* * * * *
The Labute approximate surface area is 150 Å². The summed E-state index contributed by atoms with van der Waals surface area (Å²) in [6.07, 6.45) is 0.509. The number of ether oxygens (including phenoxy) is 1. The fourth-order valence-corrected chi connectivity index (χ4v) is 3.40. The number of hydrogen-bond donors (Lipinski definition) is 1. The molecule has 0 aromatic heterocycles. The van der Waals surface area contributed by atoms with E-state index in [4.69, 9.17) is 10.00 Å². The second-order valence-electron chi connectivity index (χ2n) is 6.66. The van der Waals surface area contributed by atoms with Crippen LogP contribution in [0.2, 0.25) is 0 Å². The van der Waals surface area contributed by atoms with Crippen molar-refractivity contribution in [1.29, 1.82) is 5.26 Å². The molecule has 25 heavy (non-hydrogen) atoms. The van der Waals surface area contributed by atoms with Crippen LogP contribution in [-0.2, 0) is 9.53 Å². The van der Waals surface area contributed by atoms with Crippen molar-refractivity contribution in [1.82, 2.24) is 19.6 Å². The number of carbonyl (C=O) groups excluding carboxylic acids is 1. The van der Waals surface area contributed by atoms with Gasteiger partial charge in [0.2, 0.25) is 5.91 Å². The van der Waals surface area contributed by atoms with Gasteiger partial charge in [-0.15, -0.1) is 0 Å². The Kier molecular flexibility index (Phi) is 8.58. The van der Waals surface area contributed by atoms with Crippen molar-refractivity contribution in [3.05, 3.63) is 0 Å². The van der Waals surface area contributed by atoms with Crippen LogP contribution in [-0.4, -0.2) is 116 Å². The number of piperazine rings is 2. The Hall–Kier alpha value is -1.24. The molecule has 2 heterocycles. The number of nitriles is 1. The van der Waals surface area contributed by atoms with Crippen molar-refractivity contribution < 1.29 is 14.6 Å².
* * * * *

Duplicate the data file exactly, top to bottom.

The Labute approximate surface area is 150 Å². The summed E-state index contributed by atoms with van der Waals surface area (Å²) in [6.07, 6.45) is 0.509. The number of ether oxygens (including phenoxy) is 1. The fourth-order valence-corrected chi connectivity index (χ4v) is 3.40. The number of hydrogen-bond donors (Lipinski definition) is 1. The molecule has 0 aromatic heterocycles. The van der Waals surface area contributed by atoms with E-state index in [4.69, 9.17) is 10.00 Å². The second-order valence-electron chi connectivity index (χ2n) is 6.66. The van der Waals surface area contributed by atoms with Crippen LogP contribution in [0.2, 0.25) is 0 Å². The van der Waals surface area contributed by atoms with Crippen molar-refractivity contribution in [1.29, 1.82) is 5.26 Å². The molecule has 25 heavy (non-hydrogen) atoms. The van der Waals surface area contributed by atoms with Crippen LogP contribution in [-0.2, 0) is 9.53 Å². The van der Waals surface area contributed by atoms with Crippen molar-refractivity contribution in [1.82, 2.24) is 19.6 Å². The number of carbonyl (C=O) groups excluding carboxylic acids is 1. The van der Waals surface area contributed by atoms with Gasteiger partial charge in [0.2, 0.25) is 5.91 Å². The van der Waals surface area contributed by atoms with Gasteiger partial charge in [-0.15, -0.1) is 0 Å². The Kier molecular flexibility index (Phi) is 8.58. The van der Waals surface area contributed by atoms with Crippen molar-refractivity contribution in [3.05, 3.63) is 0 Å². The van der Waals surface area contributed by atoms with Crippen LogP contribution in [-0.4, -0.2) is 116 Å². The number of piperazine rings is 2. The Hall–Kier alpha value is -1.24. The molecule has 2 heterocycles. The number of nitriles is 1. The van der Waals surface area contributed by atoms with Crippen molar-refractivity contribution < 1.29 is 14.6 Å².